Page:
Ukraine PM attacks election rival
Tymoshenko says Yanukovych is not keeping his campaign promises after presidential poll.
Last Modified: 11 Feb 2010 11:23 GMT
 Yanukovych has called on Tymoshenko to stand down from her post as prime minister [EPA]

Yulia Tymoshenko, Ukraine's prime minister, has attacked the country's president-elect in her first public appearance since refusing to concede defeat in the Sunday's run-off election for the post. 

At a cabinet meeting on Thursday, Tymoshenko, who has refused to concede defeat despite official results giving Viktor Yanukovych victory by 3.5 per cent, criticised her rival for not keeping election promises on public sector salaries and pensions.

"Today it is clear that no one from the Yanukovych team is intending to raise social standards. This was just PR," Tymoshenko told the cabinet meeting.

"Already after the elections, the deceptions of the campaign are starting up again and people need to take this into account in their future political decisions," she said.

The last public comments by Tymoshenko had been on Sunday night after the publication of exit polls.

Resignation call

Yanukovych has twice called on Tymoshenko to resign her post as prime minister, but a senior aide on Thursday said her government had no intention of stepping down.

Borys Kolesnikov, Yanukovych's election campaign manager, said earlier that if Tymoshenko did not resign, she would be dismissed and a new prime minister would be found.

in depth


  Profile: Viktor Yanukovych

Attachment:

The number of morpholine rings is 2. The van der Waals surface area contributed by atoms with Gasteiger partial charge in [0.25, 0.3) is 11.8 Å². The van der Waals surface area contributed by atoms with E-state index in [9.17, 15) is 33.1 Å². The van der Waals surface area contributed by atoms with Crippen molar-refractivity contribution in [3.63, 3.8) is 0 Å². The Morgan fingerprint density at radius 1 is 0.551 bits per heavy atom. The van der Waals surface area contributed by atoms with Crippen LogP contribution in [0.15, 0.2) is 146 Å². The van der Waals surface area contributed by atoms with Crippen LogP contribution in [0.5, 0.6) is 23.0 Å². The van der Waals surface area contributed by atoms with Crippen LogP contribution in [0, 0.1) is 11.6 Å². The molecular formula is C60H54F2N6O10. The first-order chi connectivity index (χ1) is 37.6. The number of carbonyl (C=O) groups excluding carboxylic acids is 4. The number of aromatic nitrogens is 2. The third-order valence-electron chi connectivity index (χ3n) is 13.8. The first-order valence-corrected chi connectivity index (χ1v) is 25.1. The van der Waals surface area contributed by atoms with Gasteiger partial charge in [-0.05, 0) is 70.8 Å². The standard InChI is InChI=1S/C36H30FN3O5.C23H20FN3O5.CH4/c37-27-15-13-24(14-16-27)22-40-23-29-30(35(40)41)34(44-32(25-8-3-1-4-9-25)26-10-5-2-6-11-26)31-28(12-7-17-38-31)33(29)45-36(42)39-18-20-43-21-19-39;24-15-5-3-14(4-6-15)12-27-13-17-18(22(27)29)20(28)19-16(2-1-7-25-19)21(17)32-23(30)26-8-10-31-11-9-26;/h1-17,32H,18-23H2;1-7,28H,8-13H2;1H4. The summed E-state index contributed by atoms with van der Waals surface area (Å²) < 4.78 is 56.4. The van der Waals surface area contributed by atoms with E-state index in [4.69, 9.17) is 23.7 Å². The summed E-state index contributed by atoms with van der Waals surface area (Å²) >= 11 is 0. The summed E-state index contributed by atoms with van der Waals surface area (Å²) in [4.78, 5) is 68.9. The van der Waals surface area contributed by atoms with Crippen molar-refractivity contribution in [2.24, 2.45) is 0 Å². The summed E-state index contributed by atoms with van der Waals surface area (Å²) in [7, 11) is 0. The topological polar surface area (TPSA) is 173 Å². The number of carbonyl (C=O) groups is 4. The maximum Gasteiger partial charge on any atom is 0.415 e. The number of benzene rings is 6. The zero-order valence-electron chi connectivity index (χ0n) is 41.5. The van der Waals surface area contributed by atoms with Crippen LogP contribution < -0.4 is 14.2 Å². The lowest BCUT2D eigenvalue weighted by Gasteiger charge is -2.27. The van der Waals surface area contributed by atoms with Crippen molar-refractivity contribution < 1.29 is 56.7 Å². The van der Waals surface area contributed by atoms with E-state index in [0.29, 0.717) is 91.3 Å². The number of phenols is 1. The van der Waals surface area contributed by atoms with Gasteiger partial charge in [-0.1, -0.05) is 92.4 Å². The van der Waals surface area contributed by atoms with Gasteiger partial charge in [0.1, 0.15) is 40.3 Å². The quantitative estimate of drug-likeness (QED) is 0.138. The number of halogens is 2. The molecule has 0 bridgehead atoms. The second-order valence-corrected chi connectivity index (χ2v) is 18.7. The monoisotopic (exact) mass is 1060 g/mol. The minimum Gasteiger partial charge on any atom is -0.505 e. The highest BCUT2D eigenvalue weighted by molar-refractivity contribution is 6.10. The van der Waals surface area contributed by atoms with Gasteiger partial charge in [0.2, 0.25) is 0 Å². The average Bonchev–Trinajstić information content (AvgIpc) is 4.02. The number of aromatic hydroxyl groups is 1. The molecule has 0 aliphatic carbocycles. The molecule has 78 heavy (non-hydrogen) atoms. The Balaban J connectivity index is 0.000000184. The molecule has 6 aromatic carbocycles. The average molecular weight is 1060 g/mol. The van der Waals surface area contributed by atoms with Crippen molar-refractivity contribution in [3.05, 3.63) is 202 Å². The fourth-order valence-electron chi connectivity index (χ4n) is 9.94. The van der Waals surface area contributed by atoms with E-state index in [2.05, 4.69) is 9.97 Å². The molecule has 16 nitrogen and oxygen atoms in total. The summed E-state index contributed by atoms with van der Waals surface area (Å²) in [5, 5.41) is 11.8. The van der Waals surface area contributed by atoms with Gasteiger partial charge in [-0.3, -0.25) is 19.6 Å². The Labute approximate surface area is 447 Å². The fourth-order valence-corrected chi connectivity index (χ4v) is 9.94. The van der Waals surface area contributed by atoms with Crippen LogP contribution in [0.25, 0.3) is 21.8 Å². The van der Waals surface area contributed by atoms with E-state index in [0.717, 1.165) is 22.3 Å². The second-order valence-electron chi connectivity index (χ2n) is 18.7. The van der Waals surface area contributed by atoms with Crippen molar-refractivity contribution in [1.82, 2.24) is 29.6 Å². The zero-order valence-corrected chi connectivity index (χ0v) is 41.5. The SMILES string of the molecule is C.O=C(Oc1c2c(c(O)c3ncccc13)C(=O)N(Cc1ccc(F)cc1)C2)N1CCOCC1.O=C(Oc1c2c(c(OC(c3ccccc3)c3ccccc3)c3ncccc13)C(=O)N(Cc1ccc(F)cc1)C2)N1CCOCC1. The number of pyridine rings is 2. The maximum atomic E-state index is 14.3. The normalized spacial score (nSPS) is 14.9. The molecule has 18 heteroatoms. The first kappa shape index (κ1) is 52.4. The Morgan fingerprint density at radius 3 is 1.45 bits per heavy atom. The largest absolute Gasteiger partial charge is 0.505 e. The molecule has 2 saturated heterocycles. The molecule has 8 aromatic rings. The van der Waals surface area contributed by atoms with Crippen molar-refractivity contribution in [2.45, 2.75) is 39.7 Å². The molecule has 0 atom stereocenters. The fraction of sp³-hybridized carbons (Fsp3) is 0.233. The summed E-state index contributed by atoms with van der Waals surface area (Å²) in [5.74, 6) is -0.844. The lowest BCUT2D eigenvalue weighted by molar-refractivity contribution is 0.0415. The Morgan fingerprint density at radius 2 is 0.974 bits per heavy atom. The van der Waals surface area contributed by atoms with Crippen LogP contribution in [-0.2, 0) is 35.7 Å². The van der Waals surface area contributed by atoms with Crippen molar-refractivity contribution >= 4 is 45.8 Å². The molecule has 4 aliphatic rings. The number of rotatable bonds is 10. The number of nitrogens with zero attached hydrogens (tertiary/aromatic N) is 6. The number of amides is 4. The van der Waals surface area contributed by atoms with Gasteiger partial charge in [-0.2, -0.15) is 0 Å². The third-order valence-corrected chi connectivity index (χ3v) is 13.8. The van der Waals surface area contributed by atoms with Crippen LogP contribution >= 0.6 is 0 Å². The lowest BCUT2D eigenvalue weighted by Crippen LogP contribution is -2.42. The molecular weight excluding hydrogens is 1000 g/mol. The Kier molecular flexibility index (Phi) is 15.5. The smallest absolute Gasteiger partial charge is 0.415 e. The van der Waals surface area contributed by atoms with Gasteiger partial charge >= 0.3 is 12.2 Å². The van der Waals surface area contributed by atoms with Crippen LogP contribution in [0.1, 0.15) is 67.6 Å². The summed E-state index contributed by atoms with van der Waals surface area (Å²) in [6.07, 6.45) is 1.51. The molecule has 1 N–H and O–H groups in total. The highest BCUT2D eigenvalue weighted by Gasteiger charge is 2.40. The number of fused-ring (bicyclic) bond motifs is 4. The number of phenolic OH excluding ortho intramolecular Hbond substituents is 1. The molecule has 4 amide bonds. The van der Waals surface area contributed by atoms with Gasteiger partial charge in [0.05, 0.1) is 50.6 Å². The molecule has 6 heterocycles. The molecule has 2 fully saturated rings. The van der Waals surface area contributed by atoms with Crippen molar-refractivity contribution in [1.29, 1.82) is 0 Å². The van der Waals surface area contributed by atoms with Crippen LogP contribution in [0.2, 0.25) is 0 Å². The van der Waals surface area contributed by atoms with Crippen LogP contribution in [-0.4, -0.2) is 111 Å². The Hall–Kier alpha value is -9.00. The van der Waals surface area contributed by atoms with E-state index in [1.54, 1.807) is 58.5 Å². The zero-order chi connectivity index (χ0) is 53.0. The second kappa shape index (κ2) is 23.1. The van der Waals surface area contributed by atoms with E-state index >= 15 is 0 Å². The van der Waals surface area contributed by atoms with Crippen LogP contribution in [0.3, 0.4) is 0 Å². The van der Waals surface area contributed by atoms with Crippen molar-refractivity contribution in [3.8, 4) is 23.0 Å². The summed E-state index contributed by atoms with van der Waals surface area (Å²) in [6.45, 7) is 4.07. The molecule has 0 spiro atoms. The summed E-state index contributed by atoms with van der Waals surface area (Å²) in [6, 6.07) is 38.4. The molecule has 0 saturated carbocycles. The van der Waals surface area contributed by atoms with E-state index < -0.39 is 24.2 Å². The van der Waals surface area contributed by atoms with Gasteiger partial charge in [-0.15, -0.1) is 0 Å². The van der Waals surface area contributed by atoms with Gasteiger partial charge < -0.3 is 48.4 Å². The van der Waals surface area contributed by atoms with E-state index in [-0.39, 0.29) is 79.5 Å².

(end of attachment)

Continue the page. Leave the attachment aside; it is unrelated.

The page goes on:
Profile: Yulia Tymoshenko

If Yanukovych was unable to form a coalition in parliament, he would have to call a snap parliamentary election.

Ukraine's central election commission said on Wednesday that Yanukovych had won 48.95 per cent of the vote in the pesidential poll, compared to Tymoshenko's 45.47 per cent.

Although official, the results are still preliminary and must be formally certified by the commission this month.

Tymoshenko's team has claimed widespread violations took place during voting, particularly in Yanukovych's eastern Ukraine strongholds, but international observers hailed the vote as a fair and clean.

The political standoff threatens to cause further disruption to the government which has repeatedly been paralysed by infighting.

It could also delay the resumption of International Monetary Fund lending which last year was crucial for the state's finances but was suspended because of broken promises of fiscal restraint.

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